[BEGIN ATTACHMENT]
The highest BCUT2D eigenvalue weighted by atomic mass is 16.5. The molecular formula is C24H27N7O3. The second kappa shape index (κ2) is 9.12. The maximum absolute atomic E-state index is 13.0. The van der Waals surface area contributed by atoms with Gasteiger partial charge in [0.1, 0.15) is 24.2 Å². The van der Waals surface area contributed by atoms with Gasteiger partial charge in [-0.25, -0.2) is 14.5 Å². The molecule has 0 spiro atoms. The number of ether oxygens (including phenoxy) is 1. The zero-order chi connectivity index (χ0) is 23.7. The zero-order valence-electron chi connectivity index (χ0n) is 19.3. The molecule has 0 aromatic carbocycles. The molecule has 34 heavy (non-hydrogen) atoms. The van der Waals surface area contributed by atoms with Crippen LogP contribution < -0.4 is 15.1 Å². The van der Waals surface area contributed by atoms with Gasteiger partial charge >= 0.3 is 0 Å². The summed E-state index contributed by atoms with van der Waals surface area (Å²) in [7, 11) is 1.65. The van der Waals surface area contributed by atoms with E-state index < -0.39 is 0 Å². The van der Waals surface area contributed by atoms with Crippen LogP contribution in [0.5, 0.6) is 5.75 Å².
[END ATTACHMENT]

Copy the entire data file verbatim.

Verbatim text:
The highest BCUT2D eigenvalue weighted by atomic mass is 16.5. The molecular formula is C24H27N7O3. The second kappa shape index (κ2) is 9.12. The maximum absolute atomic E-state index is 13.0. The van der Waals surface area contributed by atoms with Gasteiger partial charge in [0.1, 0.15) is 24.2 Å². The van der Waals surface area contributed by atoms with Gasteiger partial charge in [-0.25, -0.2) is 14.5 Å². The molecule has 0 spiro atoms. The number of ether oxygens (including phenoxy) is 1. The zero-order chi connectivity index (χ0) is 23.7. The zero-order valence-electron chi connectivity index (χ0n) is 19.3. The molecule has 0 aromatic carbocycles. The molecule has 34 heavy (non-hydrogen) atoms. The van der Waals surface area contributed by atoms with Crippen LogP contribution < -0.4 is 15.1 Å². The van der Waals surface area contributed by atoms with Gasteiger partial charge >= 0.3 is 0 Å². The summed E-state index contributed by atoms with van der Waals surface area (Å²) in [7, 11) is 1.65. The van der Waals surface area contributed by atoms with E-state index < -0.39 is 0 Å². The van der Waals surface area contributed by atoms with Crippen LogP contribution in [0.5, 0.6) is 5.75 Å².